Using a pair of Dell laptops connected back to back with an Ethernet cable, the same speed-switching trick was employed. However, most hardware takes longer to switch speeds than the Pi 4; usually on the order of 2-5 seconds. This limited the signalling speed, but [Jacek] was able to set this up to exfiltrate data using QRSS, also known as very slow speed Morse code. The best result was picking up a signal from 10 meters away, although [Jacek] suspects this could be improved with better antenna hardware.
While slow data rates and the one-way nature of such communication limit the utility of such an attack, it nonetheless shows that securing a machine isn’t as simple as unplugging it from the network. We’ve done a feature on such hacks before for those interested in learning more. Video after the break.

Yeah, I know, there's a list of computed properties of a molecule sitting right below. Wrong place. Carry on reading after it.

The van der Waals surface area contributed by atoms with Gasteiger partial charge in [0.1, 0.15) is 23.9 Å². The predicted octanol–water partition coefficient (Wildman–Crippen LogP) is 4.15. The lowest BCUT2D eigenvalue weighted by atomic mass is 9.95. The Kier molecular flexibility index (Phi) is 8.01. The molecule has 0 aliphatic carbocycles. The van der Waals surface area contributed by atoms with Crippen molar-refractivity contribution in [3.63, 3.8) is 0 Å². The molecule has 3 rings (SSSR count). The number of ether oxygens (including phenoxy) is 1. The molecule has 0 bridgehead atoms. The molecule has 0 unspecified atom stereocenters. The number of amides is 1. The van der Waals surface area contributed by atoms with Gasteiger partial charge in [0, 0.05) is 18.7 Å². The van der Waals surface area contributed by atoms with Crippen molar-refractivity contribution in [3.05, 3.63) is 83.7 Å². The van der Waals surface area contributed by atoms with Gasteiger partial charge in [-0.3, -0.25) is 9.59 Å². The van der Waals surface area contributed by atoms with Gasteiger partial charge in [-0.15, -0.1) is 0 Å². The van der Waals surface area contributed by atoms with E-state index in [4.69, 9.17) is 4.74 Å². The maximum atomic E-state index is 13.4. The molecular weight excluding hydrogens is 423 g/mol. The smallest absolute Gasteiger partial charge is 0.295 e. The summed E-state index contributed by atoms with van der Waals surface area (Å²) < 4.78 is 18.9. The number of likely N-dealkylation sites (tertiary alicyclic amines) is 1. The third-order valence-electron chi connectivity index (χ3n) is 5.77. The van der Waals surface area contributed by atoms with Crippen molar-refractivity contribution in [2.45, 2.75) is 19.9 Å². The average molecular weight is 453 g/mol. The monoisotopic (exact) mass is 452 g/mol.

Continue reading “Leaking Data Slowly By Switching Ethernet Speeds”
If you need to move a lot of data, and fast, Gigabit Ethernet is a great way to do it. However, most network hardware outside of datacenters is fairly space inefficient, a headache if you’re building a robot or drone. Enter the Gigablox, a super-compact Gigabit router for just these applications.
The Gigablox takes its mission seriously, with its compact size the ultimate design goal. The entire switch fits on a tiny 45 mm x 45 mm PCB. To this end, it eschews the common RJ45 connector, which is bulkier than necessary. Instead, thin Molex PicoBlade connectors are used for the five ports on board. Cables are included to convert between the two connectors, and obviously crimping ones own is easy to do, too. For those who need to connect more devices, several Gigablox can be hooked up in the same way as any other Ethernet switch. The Gigablox is a non-blocking switch, too – meaning all five ports can run at full speed simultaneously.